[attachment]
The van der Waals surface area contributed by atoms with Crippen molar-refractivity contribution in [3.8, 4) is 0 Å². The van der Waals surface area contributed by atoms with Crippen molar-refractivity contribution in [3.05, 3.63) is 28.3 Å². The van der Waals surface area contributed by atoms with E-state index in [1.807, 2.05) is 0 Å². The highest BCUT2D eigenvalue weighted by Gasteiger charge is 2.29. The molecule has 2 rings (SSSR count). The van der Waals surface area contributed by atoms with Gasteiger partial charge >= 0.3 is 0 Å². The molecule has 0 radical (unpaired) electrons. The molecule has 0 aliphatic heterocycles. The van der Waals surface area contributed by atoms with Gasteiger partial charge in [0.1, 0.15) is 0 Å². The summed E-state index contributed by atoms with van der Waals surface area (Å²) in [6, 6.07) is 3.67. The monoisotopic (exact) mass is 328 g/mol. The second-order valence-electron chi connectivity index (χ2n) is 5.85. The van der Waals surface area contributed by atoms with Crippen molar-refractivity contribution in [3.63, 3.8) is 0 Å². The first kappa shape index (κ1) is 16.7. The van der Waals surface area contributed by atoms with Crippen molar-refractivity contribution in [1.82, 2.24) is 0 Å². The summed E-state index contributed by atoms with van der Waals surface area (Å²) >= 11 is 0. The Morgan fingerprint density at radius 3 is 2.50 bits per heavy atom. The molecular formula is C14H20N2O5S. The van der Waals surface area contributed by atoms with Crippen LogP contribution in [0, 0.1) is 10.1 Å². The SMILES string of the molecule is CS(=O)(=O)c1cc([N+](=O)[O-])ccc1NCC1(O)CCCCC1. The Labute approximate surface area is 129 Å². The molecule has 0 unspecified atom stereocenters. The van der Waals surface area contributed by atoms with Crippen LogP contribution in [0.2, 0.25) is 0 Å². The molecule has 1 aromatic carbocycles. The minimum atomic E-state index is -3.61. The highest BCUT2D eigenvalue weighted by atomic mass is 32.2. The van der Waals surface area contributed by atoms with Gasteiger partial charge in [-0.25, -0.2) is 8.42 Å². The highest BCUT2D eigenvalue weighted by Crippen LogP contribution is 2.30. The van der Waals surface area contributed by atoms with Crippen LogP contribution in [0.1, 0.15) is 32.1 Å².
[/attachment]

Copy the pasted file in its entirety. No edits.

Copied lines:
The van der Waals surface area contributed by atoms with Crippen molar-refractivity contribution in [3.8, 4) is 0 Å². The van der Waals surface area contributed by atoms with Crippen molar-refractivity contribution in [3.05, 3.63) is 28.3 Å². The van der Waals surface area contributed by atoms with E-state index in [1.807, 2.05) is 0 Å². The highest BCUT2D eigenvalue weighted by Gasteiger charge is 2.29. The molecule has 2 rings (SSSR count). The van der Waals surface area contributed by atoms with Gasteiger partial charge >= 0.3 is 0 Å². The molecule has 0 radical (unpaired) electrons. The molecule has 0 aliphatic heterocycles. The van der Waals surface area contributed by atoms with Gasteiger partial charge in [0.1, 0.15) is 0 Å². The summed E-state index contributed by atoms with van der Waals surface area (Å²) in [6, 6.07) is 3.67. The monoisotopic (exact) mass is 328 g/mol. The second-order valence-electron chi connectivity index (χ2n) is 5.85. The van der Waals surface area contributed by atoms with Crippen molar-refractivity contribution in [3.63, 3.8) is 0 Å². The first kappa shape index (κ1) is 16.7. The van der Waals surface area contributed by atoms with Crippen molar-refractivity contribution in [1.82, 2.24) is 0 Å². The summed E-state index contributed by atoms with van der Waals surface area (Å²) >= 11 is 0. The Morgan fingerprint density at radius 3 is 2.50 bits per heavy atom. The molecular formula is C14H20N2O5S. The van der Waals surface area contributed by atoms with Crippen LogP contribution in [0, 0.1) is 10.1 Å². The SMILES string of the molecule is CS(=O)(=O)c1cc([N+](=O)[O-])ccc1NCC1(O)CCCCC1. The Labute approximate surface area is 129 Å². The molecule has 0 unspecified atom stereocenters. The van der Waals surface area contributed by atoms with Crippen LogP contribution in [0.2, 0.25) is 0 Å². The molecule has 1 aromatic carbocycles. The minimum atomic E-state index is -3.61. The highest BCUT2D eigenvalue weighted by atomic mass is 32.2. The van der Waals surface area contributed by atoms with Gasteiger partial charge in [-0.25, -0.2) is 8.42 Å². The highest BCUT2D eigenvalue weighted by Crippen LogP contribution is 2.30. The van der Waals surface area contributed by atoms with Crippen LogP contribution in [0.1, 0.15) is 32.1 Å².